Melita Peselj says it takes about seven years for some people to work through the process of needing to address a hearing loss.
There are common indicators – being told the television is far too loud is a primary one.
“People don’t know what they don’t know,” Melita says.
“I use a device to amplify sound for them and they are shocked at what they are missing out on.”
As a hearing therapist it is all about offering support to the client and family and educating on the needs of the client to be able to communicate more effectively
Many go through life unaware of what they are missing out on – but for others with more severe hearing loss the inability to join in conversations can be isolating and depressing.
An estimated 880,000 New Zealanders – one in six people – have a hearing loss including about 300,000 people in the working age group of 20 to 65 years. The theme for the annual Hearing Awareness Week, which runs from March 3 to 9, is “Early Identification and Intervention of hearing loss”.
The call to action by the World Health Organization, who recently launched a new app called hearWHO available on both the Apple and Google Play stores, is “Check your Hearing”.
Where industrial noise was once the major problem today it can be music – played at high volumes through the earbuds everyone with a smart phone owns.
New research underlines the importance of having hearing checks as they show a correlation between dementia and hearing loss.
Life Unlimited hearing therapist Melita recounted one of her favourite stories – the life-changing cochlea implant operation on John Reweti-Davis.
His story can be read here
What was inspirational for Melita, who is based in New Plymouth, was hearing John stand to talk at a seminar about how his life changed.
“There were hundreds of people there, and everyone stood and clapped this shy, private man.”
The service provided by Life Unlimited, and funded by the Ministry of Health, is an independent service that includes free hearing assessments, information, hearing screening and support for New Zealand citizens and permanent residents aged 16 years and over.
“I like to spend an hour with clients. We do the initial consultation where we listen to the client’s story, carry out a screening hearing evaluation, look at issues such as communication challenges and impact of tinnitus then provide information, advice and management support.”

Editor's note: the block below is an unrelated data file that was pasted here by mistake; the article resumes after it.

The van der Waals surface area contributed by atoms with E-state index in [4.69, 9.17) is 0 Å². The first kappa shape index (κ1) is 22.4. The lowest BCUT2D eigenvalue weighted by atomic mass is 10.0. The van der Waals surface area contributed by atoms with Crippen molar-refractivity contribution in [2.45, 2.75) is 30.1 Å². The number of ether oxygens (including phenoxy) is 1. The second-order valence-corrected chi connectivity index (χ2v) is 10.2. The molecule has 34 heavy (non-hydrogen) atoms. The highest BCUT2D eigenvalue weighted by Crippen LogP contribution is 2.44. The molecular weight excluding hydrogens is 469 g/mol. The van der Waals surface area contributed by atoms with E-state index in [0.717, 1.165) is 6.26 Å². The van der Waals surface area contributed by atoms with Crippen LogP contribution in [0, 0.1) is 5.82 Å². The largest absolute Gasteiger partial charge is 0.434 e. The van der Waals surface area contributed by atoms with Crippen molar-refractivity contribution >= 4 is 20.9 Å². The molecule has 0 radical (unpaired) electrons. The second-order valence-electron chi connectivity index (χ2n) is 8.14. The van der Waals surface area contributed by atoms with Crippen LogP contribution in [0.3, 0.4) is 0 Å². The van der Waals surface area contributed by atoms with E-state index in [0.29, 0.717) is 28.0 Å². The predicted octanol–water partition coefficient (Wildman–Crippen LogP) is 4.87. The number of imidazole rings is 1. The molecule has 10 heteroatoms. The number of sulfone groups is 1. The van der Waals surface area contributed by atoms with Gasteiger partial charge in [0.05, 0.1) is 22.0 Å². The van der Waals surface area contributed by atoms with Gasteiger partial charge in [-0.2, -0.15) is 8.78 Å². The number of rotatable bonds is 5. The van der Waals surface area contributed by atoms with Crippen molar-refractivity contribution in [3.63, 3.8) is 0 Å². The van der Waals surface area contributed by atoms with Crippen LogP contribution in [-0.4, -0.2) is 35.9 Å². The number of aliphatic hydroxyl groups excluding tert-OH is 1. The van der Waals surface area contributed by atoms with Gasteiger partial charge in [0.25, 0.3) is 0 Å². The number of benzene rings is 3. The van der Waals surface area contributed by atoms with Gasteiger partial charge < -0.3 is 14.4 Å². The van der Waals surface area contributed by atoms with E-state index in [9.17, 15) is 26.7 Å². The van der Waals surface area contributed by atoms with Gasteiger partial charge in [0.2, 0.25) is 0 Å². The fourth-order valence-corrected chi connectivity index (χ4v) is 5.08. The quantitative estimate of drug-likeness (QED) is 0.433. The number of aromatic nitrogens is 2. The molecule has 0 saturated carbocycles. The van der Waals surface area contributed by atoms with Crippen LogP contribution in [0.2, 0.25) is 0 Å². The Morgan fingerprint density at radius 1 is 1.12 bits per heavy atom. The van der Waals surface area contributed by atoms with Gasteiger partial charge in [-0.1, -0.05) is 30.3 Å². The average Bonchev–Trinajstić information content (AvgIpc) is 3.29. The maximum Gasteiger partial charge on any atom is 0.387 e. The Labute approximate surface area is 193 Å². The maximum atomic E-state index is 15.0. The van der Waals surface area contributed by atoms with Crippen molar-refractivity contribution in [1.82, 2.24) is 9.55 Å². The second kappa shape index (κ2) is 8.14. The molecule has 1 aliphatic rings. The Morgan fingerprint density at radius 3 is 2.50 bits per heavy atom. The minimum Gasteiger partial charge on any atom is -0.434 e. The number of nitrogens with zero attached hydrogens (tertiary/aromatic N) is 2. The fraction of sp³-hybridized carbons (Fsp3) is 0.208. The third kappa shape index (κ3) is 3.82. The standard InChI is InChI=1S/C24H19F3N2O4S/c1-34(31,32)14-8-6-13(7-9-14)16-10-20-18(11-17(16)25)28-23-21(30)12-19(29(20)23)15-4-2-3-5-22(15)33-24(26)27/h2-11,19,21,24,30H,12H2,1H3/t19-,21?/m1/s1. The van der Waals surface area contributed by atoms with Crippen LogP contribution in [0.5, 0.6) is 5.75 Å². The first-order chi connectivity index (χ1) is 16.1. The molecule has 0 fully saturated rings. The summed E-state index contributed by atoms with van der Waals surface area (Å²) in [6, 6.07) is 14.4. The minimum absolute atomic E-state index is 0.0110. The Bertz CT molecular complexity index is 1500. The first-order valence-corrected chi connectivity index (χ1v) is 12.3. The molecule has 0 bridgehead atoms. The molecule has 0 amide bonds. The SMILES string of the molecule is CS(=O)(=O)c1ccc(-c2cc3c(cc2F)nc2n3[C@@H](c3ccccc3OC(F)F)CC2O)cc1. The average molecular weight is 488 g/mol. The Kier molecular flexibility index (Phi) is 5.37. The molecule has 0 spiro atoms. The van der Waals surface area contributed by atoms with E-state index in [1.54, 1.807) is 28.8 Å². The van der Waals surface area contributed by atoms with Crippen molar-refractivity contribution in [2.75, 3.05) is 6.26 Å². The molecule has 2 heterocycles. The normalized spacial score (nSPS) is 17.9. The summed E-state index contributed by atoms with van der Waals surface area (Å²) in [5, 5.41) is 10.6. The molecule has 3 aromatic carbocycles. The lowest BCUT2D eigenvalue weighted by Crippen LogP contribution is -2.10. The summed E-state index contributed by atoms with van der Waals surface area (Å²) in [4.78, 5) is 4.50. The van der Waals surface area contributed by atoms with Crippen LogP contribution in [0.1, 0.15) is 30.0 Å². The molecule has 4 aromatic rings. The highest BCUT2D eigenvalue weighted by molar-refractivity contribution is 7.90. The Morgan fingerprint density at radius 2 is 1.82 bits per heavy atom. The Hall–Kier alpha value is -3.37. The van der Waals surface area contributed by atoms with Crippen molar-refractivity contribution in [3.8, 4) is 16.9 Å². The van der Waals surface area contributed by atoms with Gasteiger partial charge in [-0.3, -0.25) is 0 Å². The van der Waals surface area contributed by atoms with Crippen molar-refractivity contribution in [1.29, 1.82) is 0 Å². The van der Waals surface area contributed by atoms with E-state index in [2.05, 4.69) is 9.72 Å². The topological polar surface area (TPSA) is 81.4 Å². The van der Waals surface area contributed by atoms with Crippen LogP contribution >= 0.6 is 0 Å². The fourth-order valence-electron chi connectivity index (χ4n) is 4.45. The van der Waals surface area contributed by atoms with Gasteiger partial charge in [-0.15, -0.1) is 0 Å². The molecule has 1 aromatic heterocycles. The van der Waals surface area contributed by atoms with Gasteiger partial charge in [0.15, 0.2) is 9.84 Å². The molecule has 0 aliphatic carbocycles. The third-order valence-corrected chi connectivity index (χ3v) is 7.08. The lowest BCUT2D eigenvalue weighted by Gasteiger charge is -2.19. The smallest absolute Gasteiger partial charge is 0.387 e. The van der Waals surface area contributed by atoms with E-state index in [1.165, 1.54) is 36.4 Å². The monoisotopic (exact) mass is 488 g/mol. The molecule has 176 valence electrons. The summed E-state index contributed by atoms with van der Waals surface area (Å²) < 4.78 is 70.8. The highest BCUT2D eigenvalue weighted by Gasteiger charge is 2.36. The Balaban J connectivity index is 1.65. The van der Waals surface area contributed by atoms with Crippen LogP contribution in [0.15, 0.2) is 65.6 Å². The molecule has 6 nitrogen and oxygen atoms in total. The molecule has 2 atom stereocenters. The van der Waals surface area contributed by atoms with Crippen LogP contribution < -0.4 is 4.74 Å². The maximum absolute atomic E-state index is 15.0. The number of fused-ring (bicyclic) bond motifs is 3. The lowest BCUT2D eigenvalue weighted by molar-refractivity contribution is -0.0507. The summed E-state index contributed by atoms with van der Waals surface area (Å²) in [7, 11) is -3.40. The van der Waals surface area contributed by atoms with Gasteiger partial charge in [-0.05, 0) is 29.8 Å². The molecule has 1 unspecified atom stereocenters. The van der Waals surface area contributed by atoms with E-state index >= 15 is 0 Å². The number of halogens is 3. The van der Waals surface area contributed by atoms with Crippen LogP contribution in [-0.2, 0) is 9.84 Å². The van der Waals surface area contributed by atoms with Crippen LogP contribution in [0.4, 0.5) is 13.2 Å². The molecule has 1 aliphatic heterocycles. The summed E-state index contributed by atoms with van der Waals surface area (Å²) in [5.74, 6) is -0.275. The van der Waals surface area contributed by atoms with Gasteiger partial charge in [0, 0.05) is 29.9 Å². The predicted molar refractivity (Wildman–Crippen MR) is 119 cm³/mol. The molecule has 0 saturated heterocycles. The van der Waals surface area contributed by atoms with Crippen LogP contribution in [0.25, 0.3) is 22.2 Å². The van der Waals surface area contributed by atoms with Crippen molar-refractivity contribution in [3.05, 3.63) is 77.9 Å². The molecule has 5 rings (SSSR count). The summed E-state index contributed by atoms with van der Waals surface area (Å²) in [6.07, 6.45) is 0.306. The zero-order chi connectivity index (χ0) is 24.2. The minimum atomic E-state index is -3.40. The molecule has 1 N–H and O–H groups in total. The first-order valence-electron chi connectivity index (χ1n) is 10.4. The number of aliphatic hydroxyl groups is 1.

Tinnitus, or ringing in the ear, can be aggravated by stress, caffeine and alcohol.
“Hearing loss can lead to communication breakdown and result in frustration and isolation.”
“I work with people all around Taranaki to reduce that impact, so they can live well with hearing loss,” said Melita.
That support includes providing information on effective communication strategies and listening devices. Amplified telephones, smoke alarms, television management and personal listening devices could provide additional tools to – or be a possible alternative for – hearing aids for some people.
Melita will also, if necessary, go with clients who have decided to get hearing aids to their audiology appointment to provide further support.
Life Unlimited hearing therapists also advise on funding criteria and are credentialed assessors on behalf of the Ministry of Health for hearing assistive technology systems, devices that help people with hearing difficulties to communicate with others.
Melita began her therapy work in the far north, servicing Whangarei, Kaikohe and Kaitaia for five years. She always wanted to work at “home” though – and home was Taranaki.
When a position came up at Life Unlimited in New Plymouth earlier last year, Waitara-born Melita jumped at the chance. Her sister Gina commenced training in the same profession at the end of last year and now provides hearing therapy services in Manukau.
Melita runs regular clinics and workshops and is available to talk with community groups about hearing loss. She also spends a day every month in Hawera and Waitara.